Before I sat down and watched The Terminator and Terminator 2: Judgement Day more or less back-to-back, I had the idea in my head that they were pretty similar movies. They reside in the same franchise, after all, and both utilized much of the same creative team, with James Cameron notably leading both efforts as writer and director. They are clearly his movies, but why did I walk away feeling so much stronger for one than the other?

More pointedly, why did I walk away thinking T2 paled miserably in comparison to its older brother, T1? The difference is stark, and T2 feels like a completely different film than T1, one that is worse in every regard. Yet, Judgement Day is the series entry most often related to The Terminator franchise. Even before my re-watch, I surely thought the sequel to be the superior movie. So, what changed? Why are the two movies so distinctly different in tone, approach and most importantly, quality?

Well, in a sentence, because somewhere in between The Terminator and Judgement Day, James Cameron became James Cameron™. That is, he grew out of his earlier, more constrained-by-budget efforts, morphing into the megalomaniac and box office juggernaut we know him as today. He became the first filmmaker to gross one billion at the box office, and it seems that was always the goal for his ego. Maybe not that exact figure, but the idea that he could draw a bigger audience than anyone else, that was always lurking in the background of the truck-driver-turned-hitmaker. He just needed time (and money) to realize that ambition.

Image: Orion Pictures

Image: MGM Pictures

Earlier in his career, though, Cameron made comparatively smaller films like Piranha Part Two: The Spawning and The Terminator because he had to. His brand of blockbuster cinema had yet to be established, so no one trusted him with a 100 million dollar idea drawn completely from his own imagination. As it turns out, the constraints imposed on the director by a tight budget worked in his favor, as most of his bigger budget work is fairly forgettable trash aimed at the broadest of audiences. Does anyone care about Avatar or the three sequels currently in production?

Cameron’s shift in vision and execution is most visible in the change from T1 to T2. The Terminator is rooted in a lot of big sci-fi ideas surrounding time-travel and the evolution of machines, but the film doesn’t spend too much time getting into the nitty gritty of those ideas. The potential for time-travel paradoxes are revealed to us, and they are a threat, but the script doesn’t overly complicate these theories, as every other Terminator sequel has done. It’s a smart way of handling lofty, tripped-out science fiction concepts – the excitement around those ideas is present, but the film doesn’t get bogged down in their muck.

Not just that, but The Terminator is a straight-faced, hard-nosed drama. Cameron wasn’t messing around here. He took the subject matter seriously and kept the cutesy and jokey stuff to a minimum. This makes the film feel more emotionally mature and weighty. Even though everything depicted on screen feels out there, the audience is invested in the survival of Kyle Reese (Michael Biehn) and Sarah Connor (Linda Hamilton), so we’re kept grounded.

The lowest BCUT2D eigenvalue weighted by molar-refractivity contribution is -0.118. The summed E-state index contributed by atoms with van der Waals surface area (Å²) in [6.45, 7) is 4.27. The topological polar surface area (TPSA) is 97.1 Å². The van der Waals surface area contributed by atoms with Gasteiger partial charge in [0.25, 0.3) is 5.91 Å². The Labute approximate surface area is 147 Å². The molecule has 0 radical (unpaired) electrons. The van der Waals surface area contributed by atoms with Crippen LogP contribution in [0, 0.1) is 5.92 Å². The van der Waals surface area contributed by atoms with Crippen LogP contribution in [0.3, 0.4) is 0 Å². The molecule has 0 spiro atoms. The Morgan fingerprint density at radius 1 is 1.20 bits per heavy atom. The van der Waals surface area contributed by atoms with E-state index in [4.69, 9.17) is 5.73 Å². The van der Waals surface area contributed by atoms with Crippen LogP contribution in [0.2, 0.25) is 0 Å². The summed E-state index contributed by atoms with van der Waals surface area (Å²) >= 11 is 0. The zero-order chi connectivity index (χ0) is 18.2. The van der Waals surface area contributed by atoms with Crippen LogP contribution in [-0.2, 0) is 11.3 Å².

Most crucially of all, the film feels smaller than T2. There are huge action set pieces involving eighteen-wheelers (because Jim Cameron used to be a long haul trucker so he likes big trucks, I guess), but most of the film’s drama comes from Kyle and Sarah’s growing relationship, as well as the relentless pursuit from Arnold Schwarzenegger’s T-800 hunter-killer machine.

Image: TriStar Pictures

Image: Columbia Pictures

Arnold, also, is vastly different in The Terminator compared to T2. When the first film shot, it had only been fifteen years since the Austrian had been crowned Mr. Universe, and by all accounts, he kept his body tight. He’s in tip-top physical shape, but his acting, not so much. That’s why he has so little dialogue in T1, because the only notable leading roles he had landed by then were for the Conan films. This is not to say his earlier, dubbed-over work isn’t worth it is, especially if you’re watching him fight a bear in Hercules in New York – and, c’mon, those Conan flicks are classic. But “Aah-nold” hadn’t become the world’s biggest action star yet, so there wasn’t as much faith in his ability to handle a large amount of dialogue.

This is also a strength in his performance as The Terminator, to be sure. Not that I don’t like Arnold’s later work as tough guy cinema mega star, it’s because – in this case – his general silence adds weight to his embodiment of a single-minded, relentless force of evil. When we see Arnold’s formidable frame marching across the screen, steady and unstoppable toward Sarah Connor and Kyle Reese, there’s a sense of dread that they’ll never be able to outrun this killing machine.

That’s what I like most about The Terminator, but for the most part, Terminator 2 undoes all of that goodness. Besides being significantly less Biehn-y without Michael Biehn, in T2 the time-travel gets head-achingly complex, and the tone of the story transitions from serious sci-fi to something like a joke-heavy buddy-cop movie, starring partners John Connor and his robot pal, T-800.